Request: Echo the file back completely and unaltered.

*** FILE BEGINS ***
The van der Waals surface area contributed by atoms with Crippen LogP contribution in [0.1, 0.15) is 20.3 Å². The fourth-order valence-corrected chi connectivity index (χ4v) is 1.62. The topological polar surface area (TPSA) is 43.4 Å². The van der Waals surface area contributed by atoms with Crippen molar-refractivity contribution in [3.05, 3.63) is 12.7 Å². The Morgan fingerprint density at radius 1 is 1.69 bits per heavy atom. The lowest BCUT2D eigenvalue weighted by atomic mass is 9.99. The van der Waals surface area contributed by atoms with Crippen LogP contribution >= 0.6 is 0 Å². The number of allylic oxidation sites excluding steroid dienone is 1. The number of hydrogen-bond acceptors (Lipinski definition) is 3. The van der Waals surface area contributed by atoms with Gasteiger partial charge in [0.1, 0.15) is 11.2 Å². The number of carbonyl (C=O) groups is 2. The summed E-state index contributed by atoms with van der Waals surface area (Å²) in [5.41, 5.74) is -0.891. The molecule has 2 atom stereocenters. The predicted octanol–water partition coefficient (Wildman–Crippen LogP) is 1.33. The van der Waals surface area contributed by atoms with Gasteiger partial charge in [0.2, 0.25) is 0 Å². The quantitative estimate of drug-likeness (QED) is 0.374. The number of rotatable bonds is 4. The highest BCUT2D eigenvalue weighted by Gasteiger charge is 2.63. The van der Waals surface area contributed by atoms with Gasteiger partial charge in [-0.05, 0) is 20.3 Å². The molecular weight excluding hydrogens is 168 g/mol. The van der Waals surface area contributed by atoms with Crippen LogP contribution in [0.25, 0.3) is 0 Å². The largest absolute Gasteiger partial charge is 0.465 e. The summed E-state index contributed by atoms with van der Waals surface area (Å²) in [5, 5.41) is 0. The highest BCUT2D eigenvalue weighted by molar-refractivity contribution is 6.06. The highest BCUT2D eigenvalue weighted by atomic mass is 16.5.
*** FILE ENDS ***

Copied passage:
The van der Waals surface area contributed by atoms with Crippen LogP contribution in [0.1, 0.15) is 20.3 Å². The fourth-order valence-corrected chi connectivity index (χ4v) is 1.62. The topological polar surface area (TPSA) is 43.4 Å². The van der Waals surface area contributed by atoms with Crippen molar-refractivity contribution in [3.05, 3.63) is 12.7 Å². The Morgan fingerprint density at radius 1 is 1.69 bits per heavy atom. The lowest BCUT2D eigenvalue weighted by atomic mass is 9.99. The van der Waals surface area contributed by atoms with Crippen LogP contribution >= 0.6 is 0 Å². The number of allylic oxidation sites excluding steroid dienone is 1. The number of hydrogen-bond acceptors (Lipinski definition) is 3. The van der Waals surface area contributed by atoms with Gasteiger partial charge in [0.1, 0.15) is 11.2 Å². The number of carbonyl (C=O) groups is 2. The summed E-state index contributed by atoms with van der Waals surface area (Å²) in [5.41, 5.74) is -0.891. The molecule has 2 atom stereocenters. The predicted octanol–water partition coefficient (Wildman–Crippen LogP) is 1.33. The van der Waals surface area contributed by atoms with Gasteiger partial charge in [0.2, 0.25) is 0 Å². The quantitative estimate of drug-likeness (QED) is 0.374. The number of rotatable bonds is 4. The highest BCUT2D eigenvalue weighted by Gasteiger charge is 2.63. The van der Waals surface area contributed by atoms with Gasteiger partial charge in [-0.05, 0) is 20.3 Å². The molecular weight excluding hydrogens is 168 g/mol. The van der Waals surface area contributed by atoms with Crippen LogP contribution in [0.25, 0.3) is 0 Å². The largest absolute Gasteiger partial charge is 0.465 e. The summed E-state index contributed by atoms with van der Waals surface area (Å²) in [5, 5.41) is 0. The highest BCUT2D eigenvalue weighted by molar-refractivity contribution is 6.06. The highest BCUT2D eigenvalue weighted by atomic mass is 16.5.